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Full text of "Political Science Of The State"

374                              POLITICAL SCIENCE.
township. Can a government, depending on the state and not
on the voice of the town, discharge these duties ? Can it act
as a representative of civic interests ? It would seem at once
that we must say no ; and the only point of doubt is whether,
under defective city charters, there can be more misgbvern-
ment when affairs are managed by an administration depend-
ing on the central power or on one elected by the citizens.
§239.
Passing on now to speak first of cities by themselves, we
. Governmentcit-   laY   ^   d°WI1   (J)   that One  general   law   OUght to
ies                     regulate the city governments in  a state, and
that no special regulations ought to be permitted, except by
way of punishment, or on representation of a vast majority
should be the same of the citizens.* In most of the countries of
fota11'                   Europe such a general law might be difficult of
introduction, because forms of administration were given to
the cities in the middle ages, which have remained in sub-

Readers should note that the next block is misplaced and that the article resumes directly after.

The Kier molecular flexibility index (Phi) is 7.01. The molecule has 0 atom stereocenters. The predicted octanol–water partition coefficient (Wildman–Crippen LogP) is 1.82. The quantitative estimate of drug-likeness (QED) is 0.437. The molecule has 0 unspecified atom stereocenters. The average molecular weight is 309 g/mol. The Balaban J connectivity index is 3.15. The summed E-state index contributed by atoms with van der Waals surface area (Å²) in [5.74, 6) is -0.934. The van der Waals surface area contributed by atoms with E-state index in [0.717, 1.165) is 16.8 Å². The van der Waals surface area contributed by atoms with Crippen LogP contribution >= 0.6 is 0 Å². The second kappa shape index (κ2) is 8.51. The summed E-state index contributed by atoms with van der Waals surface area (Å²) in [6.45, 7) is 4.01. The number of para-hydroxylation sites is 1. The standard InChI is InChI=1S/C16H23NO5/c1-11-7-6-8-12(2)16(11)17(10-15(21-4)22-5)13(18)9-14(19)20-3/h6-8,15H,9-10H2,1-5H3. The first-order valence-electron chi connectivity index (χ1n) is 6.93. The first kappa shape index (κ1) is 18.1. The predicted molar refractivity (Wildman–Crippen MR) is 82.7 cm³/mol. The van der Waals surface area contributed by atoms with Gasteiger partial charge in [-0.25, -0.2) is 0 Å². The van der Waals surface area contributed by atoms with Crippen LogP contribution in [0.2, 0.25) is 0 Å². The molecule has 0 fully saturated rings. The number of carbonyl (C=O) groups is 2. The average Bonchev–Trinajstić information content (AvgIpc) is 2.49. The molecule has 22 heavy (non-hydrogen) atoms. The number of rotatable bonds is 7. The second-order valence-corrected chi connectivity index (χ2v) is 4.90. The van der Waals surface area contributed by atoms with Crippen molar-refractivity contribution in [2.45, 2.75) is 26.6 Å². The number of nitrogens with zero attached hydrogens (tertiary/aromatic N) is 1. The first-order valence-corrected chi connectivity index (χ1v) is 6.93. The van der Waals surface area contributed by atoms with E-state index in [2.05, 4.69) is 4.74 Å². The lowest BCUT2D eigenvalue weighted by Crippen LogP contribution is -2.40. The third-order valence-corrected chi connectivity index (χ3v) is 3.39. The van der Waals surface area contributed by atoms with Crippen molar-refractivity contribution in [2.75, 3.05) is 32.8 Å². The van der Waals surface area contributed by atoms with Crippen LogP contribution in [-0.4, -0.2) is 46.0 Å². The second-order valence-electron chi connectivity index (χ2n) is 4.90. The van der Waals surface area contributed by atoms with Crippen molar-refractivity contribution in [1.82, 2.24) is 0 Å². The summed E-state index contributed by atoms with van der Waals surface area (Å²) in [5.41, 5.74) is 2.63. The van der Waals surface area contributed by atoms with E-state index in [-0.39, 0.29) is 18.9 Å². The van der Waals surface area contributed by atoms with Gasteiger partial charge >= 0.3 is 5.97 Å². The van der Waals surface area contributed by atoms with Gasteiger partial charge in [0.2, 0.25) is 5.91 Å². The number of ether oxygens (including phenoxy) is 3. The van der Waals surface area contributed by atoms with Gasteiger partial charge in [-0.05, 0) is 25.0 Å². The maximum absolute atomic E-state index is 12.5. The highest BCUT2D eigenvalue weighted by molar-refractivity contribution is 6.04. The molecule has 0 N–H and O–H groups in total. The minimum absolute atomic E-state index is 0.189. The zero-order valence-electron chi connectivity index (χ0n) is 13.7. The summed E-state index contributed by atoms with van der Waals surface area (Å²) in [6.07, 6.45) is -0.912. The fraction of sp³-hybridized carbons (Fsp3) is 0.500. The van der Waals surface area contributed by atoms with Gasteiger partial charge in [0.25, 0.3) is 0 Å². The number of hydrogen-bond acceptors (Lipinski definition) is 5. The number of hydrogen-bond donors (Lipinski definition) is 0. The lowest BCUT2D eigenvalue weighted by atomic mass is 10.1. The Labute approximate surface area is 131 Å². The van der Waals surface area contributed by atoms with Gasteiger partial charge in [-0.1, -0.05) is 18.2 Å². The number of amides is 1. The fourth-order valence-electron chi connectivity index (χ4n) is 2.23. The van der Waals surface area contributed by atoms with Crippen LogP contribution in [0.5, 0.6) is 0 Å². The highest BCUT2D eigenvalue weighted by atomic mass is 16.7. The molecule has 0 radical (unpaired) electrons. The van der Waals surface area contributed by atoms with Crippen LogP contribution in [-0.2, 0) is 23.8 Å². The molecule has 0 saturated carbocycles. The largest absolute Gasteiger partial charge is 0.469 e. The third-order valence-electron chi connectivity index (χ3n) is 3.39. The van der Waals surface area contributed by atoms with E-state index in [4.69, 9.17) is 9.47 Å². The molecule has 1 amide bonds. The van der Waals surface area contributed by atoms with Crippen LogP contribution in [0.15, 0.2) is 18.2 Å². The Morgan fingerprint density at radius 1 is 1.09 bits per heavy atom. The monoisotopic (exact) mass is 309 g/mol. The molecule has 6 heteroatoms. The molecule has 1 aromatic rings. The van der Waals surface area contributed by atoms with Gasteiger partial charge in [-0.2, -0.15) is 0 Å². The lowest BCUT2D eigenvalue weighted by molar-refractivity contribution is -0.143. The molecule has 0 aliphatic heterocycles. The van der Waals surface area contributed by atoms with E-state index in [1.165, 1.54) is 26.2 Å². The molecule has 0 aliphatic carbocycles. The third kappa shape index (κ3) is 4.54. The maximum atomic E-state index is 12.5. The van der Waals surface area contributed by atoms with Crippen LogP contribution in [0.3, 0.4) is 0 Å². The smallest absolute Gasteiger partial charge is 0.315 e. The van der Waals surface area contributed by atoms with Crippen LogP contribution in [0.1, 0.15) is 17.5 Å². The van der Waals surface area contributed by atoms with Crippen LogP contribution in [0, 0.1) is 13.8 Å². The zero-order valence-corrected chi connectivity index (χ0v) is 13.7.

stance in many of them until the present time. But we ob-
ject in such a country as this to the framing of a separate
charter for each new place as it becomes an important busi-
ness centre. Let it be competent for the inhabitants, on
reaching a certain population—say of ten or fifteen thousand
souls—to take the steps laid down in a general law, to have
the city limits fixed, for instance, by the authorities of the
county, by those of the town out of which it is to be taken,
and by a deputation from the projected city. Let it then
come, as a city, under the operations of the ^general law,
*The new constitution of Illinois (1870) prohibits local or special
laws "incorporating cities, towns or villages, or changing or amending
the charter of any town, city, or village," or " providing for the elec-
tion of members of the board of supervisors in townships, incorpo-
rated towns, or villages." The new constitution of Pennsylvania
(1873), in a similar spirit forbids the general assembly to regulate fee
affairs of counties, cities, townships, wards, boroughs, or school dis-
tricts ; or to incorporate cities, towns, or villages, or change their
Charters, or to change township lines, borough limits, or school
tricts by local or special laws. Comp,, however, Art. viii., Sea